Right off the bat I had a hard time dealing with Rebecca. So ungrateful, rebellious and rude to her father. I wanted to shake her a couple of times. Then I sat back and realized that hey, she just lost her mother, a father she barely knows comes back into her life and then whisks her away from everything she knows. Yeah, I'd be pretty pissed off too. As I grew to understand her, I had so much empathy for her. I remember all too well the feeling of being sixteen, the feeling of that very first love and thinking I knew everything. Ah Becky, I've been there. I feel ya girl, I really do.
I loved bringing in a local legend and putting them on an adventure. References to Peter Pan were super cute and her blind loyalty to Shawn was very realistic. She so desperately wanted him to rescue her from her father, her mother's death.... herself. He became her Peter Pan - someone to whisk her away from her problems like the story does when she reads it. I do think that my favorite character was Andy, her father. He has certainly made his fair share of mistakes but family is family and damn if he's not giving it his all!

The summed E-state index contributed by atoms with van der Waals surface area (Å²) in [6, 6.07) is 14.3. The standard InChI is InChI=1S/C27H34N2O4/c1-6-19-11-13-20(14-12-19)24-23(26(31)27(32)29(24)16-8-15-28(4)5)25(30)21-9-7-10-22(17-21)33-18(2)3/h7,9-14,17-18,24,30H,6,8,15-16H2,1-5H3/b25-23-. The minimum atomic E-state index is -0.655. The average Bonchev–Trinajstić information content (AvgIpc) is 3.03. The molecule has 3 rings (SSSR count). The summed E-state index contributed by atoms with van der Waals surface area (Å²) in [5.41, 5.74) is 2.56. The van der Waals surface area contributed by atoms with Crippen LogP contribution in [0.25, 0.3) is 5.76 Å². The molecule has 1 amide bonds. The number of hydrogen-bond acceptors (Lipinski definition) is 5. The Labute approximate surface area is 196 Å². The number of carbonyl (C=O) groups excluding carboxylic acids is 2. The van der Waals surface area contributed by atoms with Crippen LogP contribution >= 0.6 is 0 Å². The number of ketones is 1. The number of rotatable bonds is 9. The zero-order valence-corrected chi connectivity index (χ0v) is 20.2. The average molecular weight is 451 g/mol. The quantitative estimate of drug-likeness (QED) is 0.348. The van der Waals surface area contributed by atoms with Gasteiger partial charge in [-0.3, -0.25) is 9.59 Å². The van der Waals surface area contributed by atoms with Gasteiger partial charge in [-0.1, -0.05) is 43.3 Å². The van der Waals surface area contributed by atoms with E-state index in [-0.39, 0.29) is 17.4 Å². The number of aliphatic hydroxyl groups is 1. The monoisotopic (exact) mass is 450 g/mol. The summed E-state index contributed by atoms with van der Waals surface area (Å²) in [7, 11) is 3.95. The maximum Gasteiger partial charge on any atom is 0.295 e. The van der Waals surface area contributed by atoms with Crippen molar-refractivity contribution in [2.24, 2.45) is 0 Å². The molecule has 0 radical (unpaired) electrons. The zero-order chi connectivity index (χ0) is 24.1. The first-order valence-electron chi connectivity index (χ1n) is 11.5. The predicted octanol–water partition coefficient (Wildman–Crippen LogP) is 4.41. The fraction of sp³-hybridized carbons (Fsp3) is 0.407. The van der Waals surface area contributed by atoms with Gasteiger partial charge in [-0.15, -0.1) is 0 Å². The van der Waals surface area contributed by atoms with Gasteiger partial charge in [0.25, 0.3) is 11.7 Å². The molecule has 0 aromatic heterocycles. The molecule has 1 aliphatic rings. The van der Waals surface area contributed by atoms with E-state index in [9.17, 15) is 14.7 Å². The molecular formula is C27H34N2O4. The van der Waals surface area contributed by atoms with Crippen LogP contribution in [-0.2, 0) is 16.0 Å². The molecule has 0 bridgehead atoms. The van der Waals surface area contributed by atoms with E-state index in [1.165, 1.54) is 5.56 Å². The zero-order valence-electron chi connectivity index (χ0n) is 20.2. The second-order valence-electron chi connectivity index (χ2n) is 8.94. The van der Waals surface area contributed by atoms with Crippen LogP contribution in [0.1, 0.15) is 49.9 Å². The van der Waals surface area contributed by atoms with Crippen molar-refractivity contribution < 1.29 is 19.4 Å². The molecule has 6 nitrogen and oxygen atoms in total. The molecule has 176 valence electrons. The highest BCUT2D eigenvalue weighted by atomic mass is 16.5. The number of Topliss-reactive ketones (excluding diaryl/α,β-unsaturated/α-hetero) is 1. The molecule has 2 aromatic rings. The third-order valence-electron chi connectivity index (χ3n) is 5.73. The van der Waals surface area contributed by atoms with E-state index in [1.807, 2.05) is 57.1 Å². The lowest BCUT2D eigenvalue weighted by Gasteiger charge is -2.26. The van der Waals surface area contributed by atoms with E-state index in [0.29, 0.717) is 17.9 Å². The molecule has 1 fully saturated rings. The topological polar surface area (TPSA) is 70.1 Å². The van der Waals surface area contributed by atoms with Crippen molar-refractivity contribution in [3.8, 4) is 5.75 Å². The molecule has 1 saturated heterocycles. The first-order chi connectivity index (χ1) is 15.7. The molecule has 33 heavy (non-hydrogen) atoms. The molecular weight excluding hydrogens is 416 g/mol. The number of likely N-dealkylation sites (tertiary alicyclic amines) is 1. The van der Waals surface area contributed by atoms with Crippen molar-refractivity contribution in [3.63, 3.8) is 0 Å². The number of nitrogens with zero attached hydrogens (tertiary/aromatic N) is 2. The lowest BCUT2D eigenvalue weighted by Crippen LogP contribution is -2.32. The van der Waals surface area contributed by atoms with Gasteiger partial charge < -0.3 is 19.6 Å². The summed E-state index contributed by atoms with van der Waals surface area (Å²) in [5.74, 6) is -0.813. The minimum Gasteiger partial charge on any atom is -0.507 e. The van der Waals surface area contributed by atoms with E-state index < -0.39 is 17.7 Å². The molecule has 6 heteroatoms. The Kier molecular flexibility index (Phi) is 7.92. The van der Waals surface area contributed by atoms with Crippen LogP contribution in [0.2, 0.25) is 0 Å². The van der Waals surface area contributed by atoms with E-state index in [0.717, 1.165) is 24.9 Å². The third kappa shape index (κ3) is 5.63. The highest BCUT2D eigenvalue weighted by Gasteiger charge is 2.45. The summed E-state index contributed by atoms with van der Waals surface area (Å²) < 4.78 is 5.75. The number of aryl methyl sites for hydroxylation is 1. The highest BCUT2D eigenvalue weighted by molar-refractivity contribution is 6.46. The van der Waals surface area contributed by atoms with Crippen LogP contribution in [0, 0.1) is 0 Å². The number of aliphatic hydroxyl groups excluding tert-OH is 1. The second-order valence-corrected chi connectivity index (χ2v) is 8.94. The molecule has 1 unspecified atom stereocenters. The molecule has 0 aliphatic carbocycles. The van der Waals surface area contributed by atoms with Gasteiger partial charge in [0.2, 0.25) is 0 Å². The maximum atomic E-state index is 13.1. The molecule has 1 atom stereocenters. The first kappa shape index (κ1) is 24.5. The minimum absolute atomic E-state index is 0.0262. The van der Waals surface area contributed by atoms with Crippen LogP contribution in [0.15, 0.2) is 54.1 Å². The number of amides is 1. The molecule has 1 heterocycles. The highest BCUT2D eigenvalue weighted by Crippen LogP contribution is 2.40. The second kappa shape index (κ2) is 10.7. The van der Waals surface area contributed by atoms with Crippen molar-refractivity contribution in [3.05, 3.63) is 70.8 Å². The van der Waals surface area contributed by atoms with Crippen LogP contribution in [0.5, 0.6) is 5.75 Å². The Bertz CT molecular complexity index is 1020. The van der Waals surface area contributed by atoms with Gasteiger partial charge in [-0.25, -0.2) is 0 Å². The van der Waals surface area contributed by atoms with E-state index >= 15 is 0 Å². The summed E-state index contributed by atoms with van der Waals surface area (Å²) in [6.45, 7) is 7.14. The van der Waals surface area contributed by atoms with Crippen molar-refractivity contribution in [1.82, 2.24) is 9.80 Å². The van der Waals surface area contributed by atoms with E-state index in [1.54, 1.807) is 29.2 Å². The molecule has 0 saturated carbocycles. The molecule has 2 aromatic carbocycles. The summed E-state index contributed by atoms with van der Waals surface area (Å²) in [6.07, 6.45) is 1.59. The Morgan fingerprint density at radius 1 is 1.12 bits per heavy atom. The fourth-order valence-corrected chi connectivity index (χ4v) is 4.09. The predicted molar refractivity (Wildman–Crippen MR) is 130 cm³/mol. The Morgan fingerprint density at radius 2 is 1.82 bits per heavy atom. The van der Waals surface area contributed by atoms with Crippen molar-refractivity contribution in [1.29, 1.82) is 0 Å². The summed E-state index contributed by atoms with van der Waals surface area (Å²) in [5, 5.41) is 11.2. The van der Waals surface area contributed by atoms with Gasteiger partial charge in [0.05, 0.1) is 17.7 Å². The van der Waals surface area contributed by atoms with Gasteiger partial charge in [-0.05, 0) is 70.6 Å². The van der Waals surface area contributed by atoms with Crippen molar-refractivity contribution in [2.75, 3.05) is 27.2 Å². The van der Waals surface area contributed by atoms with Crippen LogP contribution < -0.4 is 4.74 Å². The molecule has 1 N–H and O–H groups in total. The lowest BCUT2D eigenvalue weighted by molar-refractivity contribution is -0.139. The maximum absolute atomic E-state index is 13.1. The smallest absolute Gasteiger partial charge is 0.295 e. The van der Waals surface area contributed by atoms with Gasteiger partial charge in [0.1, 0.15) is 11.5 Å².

Look you guys, this is a fairly somber read with the issues it tackles and Holly's talented writing really shines in this book. This is a story of first love, adventure, forgiveness, mental health, grief and letting go. Sixteen is hard. First loves are hard. Ands sometimes... just breathing is hard. The level of care Holly uses in tackling these strong issues is done intelligently and you can see traces of her poetic mind sprinkled throughout. This is not your typical YA novel and I suggest you put this on your radar. I look forward to more from Ducarte.